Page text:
January 12, 2007

Twenty Something / Christina Capecchi

The crucifix in your cubicle

NBC’s Emmy-winning comedy series “The Office” portrays work in all its mind-numbing dullness, punctuated by a slow-moving clock, lame insult swapping and a know-it-all co-worker.

Many viewers relate.

And if they’re seeking that fresh start in 2007, they just might file their two weeks.

Work is the pursuit that defines us, informing an introduction with a handful of assumptions and an invariable follow-up question. Work is the place we spend the majority of our waking hours. And when the “9 to 5” that Dolly Parton lamented begins well before 9 a.m. and extends to 6 p.m. or 7 p.m., work can be the source of “hardness of heart,” Pope Benedict XVI warned.

Hardness of heart happens when a job splinters a person’s skills and values, the pieces of a personality that beg to be integrated.

We bring more than a skill set to a job; we bring a belief system, too. “The whole person, body and spirit, participates in [work], whether it is manual or intellectual,” Pope John Paul II wrote in his 1981 encyclical “On Human Work.”

Faith informs work in various ways. It keeps us from cussing when the computer crashes. It compels us to credit a co-worker for a successful project. It drives us to seek a solution to a hopeless task. It prods us to be honest with the time sheet, to resist office gossip, to practice patience.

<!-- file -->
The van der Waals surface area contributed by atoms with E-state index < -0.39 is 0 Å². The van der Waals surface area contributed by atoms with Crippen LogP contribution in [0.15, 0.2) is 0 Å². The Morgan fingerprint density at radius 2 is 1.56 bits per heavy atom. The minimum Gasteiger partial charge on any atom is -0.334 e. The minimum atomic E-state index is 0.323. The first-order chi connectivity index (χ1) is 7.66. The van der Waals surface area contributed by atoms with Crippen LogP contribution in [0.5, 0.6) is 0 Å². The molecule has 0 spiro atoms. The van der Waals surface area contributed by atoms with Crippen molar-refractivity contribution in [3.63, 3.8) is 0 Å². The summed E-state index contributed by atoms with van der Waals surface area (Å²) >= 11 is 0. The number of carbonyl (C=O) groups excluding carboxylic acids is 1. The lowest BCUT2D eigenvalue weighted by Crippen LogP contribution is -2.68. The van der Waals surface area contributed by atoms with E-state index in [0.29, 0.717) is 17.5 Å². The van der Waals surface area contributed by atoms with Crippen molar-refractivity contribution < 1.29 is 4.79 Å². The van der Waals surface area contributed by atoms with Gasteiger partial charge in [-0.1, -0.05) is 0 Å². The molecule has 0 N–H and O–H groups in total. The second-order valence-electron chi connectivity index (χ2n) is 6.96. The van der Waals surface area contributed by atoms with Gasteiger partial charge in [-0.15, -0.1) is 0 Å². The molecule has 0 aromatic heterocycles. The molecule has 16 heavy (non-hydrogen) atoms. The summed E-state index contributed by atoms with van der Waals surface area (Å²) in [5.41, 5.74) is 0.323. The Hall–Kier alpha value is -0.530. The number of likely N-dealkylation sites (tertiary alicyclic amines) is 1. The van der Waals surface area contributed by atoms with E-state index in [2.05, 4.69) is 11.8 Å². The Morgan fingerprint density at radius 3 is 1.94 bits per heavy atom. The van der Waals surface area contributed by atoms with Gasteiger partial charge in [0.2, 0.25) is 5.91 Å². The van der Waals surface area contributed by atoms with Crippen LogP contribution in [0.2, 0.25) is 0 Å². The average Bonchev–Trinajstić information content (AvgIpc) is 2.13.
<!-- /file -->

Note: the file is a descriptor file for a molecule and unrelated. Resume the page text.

A Catholic worker heeds St. Francis of Assisi’s exhortation, preaching the Gospel at all times—and using words if necessary.

Ultimately, Pope John Paul II wrote, work allows us to draw close to our Creator, humbly advancing “the discovery of the resources and values contained in the whole of creation.” The talents God gave us are our tools to execute his unique design for our lives.

Whether science or art, entrepreneurial or managerial, every career has the capacity to be Catholic when we execute it with earnestness and tap into our God-given gifts. When an architect designs a stunning structure. When a counselor dispels self doubt. When a teacher enlightens a student. When a nurse tends to the ill.

Work that stems from the brain and connects with the heart bears a fingerprint that is holy. Whether we sit in a corner office or a crowded cubicle, we can each illuminate God’s glory.

I’m struck by Pope Benedict’s first public words upon his election. Standing on that balcony, facing an overwhelming audience and a daunting task, he leaned on the Lord.

“Dear brothers and sisters, after the great Pope John Paul II, the cardinals have elected me, a simple, humble worker in the vineyard of the Lord. The fact that the Lord knows how to work and to act even with insufficient instruments comforts me … .”

That fact also comforts young adults embarking upon careers, wrestling tangled ambitions, unscathed ideals and unpredictable reality.

There’s no how-to manual to follow, just the sense of a blank screen, an empty slate waiting for our signature.

Amid the haze of uncertainty, I can grasp one truth: A career can be steeped in spirituality. The pursuit of a paycheck and success also can be a personal offering to the Lord.

Even if newsmakers like Enron’s Jeffrey Skilling separate work and values, we can intertwine them. And we’ll feel better—and work better—when we do.

(Christina Capecchi is a graduate student at Northwestern University in Evanston, Ill. E-mail her at christinacap@gmail.com.)†

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